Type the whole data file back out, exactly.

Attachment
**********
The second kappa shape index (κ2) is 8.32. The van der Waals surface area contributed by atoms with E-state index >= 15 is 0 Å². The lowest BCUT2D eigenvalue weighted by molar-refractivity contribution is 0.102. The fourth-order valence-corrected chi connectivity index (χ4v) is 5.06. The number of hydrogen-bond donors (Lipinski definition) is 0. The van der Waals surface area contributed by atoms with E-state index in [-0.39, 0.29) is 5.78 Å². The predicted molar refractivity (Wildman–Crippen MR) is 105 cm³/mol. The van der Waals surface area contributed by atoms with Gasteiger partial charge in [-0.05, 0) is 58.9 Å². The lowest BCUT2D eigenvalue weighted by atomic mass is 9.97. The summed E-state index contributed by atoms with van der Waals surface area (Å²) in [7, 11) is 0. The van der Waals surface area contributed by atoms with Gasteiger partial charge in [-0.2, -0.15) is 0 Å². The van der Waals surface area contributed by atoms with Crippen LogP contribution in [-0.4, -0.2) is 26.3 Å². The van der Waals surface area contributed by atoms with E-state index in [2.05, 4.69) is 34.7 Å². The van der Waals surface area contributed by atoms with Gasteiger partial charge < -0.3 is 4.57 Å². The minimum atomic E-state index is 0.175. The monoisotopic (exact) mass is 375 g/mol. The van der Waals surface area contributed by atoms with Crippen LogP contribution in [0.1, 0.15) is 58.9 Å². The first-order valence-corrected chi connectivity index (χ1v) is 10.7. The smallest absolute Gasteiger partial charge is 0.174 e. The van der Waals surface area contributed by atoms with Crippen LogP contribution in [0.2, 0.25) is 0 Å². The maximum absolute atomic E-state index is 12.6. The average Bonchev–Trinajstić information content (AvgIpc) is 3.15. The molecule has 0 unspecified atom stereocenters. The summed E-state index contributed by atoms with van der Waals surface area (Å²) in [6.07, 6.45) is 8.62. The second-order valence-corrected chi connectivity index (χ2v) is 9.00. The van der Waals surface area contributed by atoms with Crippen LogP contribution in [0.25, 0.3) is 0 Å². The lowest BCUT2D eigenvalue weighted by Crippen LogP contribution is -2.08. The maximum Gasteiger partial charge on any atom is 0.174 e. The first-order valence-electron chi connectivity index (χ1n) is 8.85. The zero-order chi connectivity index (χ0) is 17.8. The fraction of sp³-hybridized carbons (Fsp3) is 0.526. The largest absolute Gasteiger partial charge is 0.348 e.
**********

The second kappa shape index (κ2) is 8.32. The van der Waals surface area contributed by atoms with E-state index >= 15 is 0 Å². The lowest BCUT2D eigenvalue weighted by molar-refractivity contribution is 0.102. The fourth-order valence-corrected chi connectivity index (χ4v) is 5.06. The number of hydrogen-bond donors (Lipinski definition) is 0. The van der Waals surface area contributed by atoms with E-state index in [-0.39, 0.29) is 5.78 Å². The predicted molar refractivity (Wildman–Crippen MR) is 105 cm³/mol. The van der Waals surface area contributed by atoms with Gasteiger partial charge in [-0.05, 0) is 58.9 Å². The lowest BCUT2D eigenvalue weighted by atomic mass is 9.97. The summed E-state index contributed by atoms with van der Waals surface area (Å²) in [7, 11) is 0. The van der Waals surface area contributed by atoms with Gasteiger partial charge in [-0.2, -0.15) is 0 Å². The van der Waals surface area contributed by atoms with Crippen LogP contribution in [-0.4, -0.2) is 26.3 Å². The van der Waals surface area contributed by atoms with E-state index in [2.05, 4.69) is 34.7 Å². The van der Waals surface area contributed by atoms with Gasteiger partial charge < -0.3 is 4.57 Å². The minimum atomic E-state index is 0.175. The monoisotopic (exact) mass is 375 g/mol. The van der Waals surface area contributed by atoms with Crippen LogP contribution in [0.1, 0.15) is 58.9 Å². The first-order valence-corrected chi connectivity index (χ1v) is 10.7. The smallest absolute Gasteiger partial charge is 0.174 e. The van der Waals surface area contributed by atoms with Crippen LogP contribution in [0.2, 0.25) is 0 Å². The maximum absolute atomic E-state index is 12.6. The average Bonchev–Trinajstić information content (AvgIpc) is 3.15. The molecule has 0 unspecified atom stereocenters. The summed E-state index contributed by atoms with van der Waals surface area (Å²) in [6.07, 6.45) is 8.62. The second-order valence-corrected chi connectivity index (χ2v) is 9.00. The van der Waals surface area contributed by atoms with Crippen LogP contribution in [0.25, 0.3) is 0 Å². The lowest BCUT2D eigenvalue weighted by Crippen LogP contribution is -2.08. The maximum Gasteiger partial charge on any atom is 0.174 e. The first-order valence-electron chi connectivity index (χ1n) is 8.85. The zero-order chi connectivity index (χ0) is 17.8. The fraction of sp³-hybridized carbons (Fsp3) is 0.526. The largest absolute Gasteiger partial charge is 0.348 e.